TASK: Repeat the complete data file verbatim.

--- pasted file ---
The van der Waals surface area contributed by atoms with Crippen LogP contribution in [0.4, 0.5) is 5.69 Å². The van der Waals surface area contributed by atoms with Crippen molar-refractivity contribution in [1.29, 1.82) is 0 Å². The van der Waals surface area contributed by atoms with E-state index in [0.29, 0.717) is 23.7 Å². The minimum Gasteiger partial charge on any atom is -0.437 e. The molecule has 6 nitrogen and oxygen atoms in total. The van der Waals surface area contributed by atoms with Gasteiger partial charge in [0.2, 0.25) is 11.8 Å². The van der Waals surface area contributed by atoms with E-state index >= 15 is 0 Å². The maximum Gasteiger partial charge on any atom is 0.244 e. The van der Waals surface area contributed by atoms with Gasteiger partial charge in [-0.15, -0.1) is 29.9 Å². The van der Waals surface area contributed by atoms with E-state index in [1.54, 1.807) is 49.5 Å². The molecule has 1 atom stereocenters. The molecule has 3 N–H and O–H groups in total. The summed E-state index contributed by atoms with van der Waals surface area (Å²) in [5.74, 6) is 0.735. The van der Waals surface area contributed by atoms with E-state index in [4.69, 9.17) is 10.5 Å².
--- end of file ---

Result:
The van der Waals surface area contributed by atoms with Crippen LogP contribution in [0.4, 0.5) is 5.69 Å². The van der Waals surface area contributed by atoms with Crippen molar-refractivity contribution in [1.29, 1.82) is 0 Å². The van der Waals surface area contributed by atoms with E-state index in [0.29, 0.717) is 23.7 Å². The minimum Gasteiger partial charge on any atom is -0.437 e. The molecule has 6 nitrogen and oxygen atoms in total. The van der Waals surface area contributed by atoms with Gasteiger partial charge in [0.2, 0.25) is 11.8 Å². The van der Waals surface area contributed by atoms with E-state index >= 15 is 0 Å². The maximum Gasteiger partial charge on any atom is 0.244 e. The van der Waals surface area contributed by atoms with Gasteiger partial charge in [-0.15, -0.1) is 29.9 Å². The van der Waals surface area contributed by atoms with E-state index in [1.54, 1.807) is 49.5 Å². The molecule has 1 atom stereocenters. The molecule has 3 N–H and O–H groups in total. The summed E-state index contributed by atoms with van der Waals surface area (Å²) in [5.74, 6) is 0.735. The van der Waals surface area contributed by atoms with E-state index in [4.69, 9.17) is 10.5 Å².